I should have addressed this point too. It's possible you haven't noticed the compression on CBS because not every station does it. Your station may be passing the network audio intact. As an example of a CBS station that sounds great, I will cite KCBS in L.A. Superb audio from them.
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post #5 of 41 Old 09-05-2009, 02:48 PM
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I haven't noticed the compression problem here in San Francisco. Either my ears don't hear it or the stations don't compress the hell out of their audio... I don't know which.

What bothers me is the different audio levels between stations, and between the program and commercials on many stations. Here KNTV-NBC is quite a bit lower than the other stations, KPIX-CBS is a bit louder than the average. KNTV's commercials are usually lower than program material (maybe that's a good thing). KRON-MyNTV is the opposite... especially during network programming. Commercials are about the average level but the programming audio is waaay down. On satellite channels from Dish, the Dish-inserted commercials are always much louder than programming, and the audio from channel to channel can vary a lot.

You mentioned "Letterman". It sounds fine to me on KPIX.

KTVU-FOX, KGO-ABC and KBCW-CW all seem to be about the average level and I haven't noticed any level changes between program and commercials. Maybe they have the compression gear and I'm not hearing it. ? ? ?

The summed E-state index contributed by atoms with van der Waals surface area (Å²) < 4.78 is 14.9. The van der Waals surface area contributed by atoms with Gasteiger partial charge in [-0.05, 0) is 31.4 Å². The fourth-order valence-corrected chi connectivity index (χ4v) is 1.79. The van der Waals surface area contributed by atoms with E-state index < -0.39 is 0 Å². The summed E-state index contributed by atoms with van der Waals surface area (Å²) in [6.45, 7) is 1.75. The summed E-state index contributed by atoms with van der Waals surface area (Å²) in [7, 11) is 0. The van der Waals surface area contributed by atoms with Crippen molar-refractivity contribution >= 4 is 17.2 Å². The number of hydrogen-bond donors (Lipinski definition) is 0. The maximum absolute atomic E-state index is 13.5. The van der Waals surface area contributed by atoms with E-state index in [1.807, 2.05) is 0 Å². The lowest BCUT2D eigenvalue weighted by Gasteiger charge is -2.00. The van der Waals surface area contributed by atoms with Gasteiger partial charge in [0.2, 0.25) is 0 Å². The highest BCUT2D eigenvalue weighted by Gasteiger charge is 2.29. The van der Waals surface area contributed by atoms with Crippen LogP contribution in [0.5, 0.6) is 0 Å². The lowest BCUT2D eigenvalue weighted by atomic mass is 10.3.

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post #6 of 41 Old 09-05-2009, 03:11 PM - Thread Starter
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Larry,

Well this is interesting, because KPIX *is* one of the offenders. They have no dynamic range at all. During Letterman, my ears hurt just listening to the compression pounding on his voice, and there is zero "punch" from Anton's kick drum. It sounds fine on KCBS though. Below is a link to an image file that I sent to KPIX to show them how much they were compressing the signal. They were very nice about it, and promised to take a listen, but I never heard anything again. KBCW sounds the same as KPIX ... I assume they bought the same compressor for both stations.

KGO also does a lot of compression, but not quite as bad. If you compare ABC on KGO vs KXTV, the contrast is stark (to my ears). It is most noticeable by listening to the background sound -- on KGO, it pulls up to the level of the dialogue whenever the talking stops. There are also no peaks at all.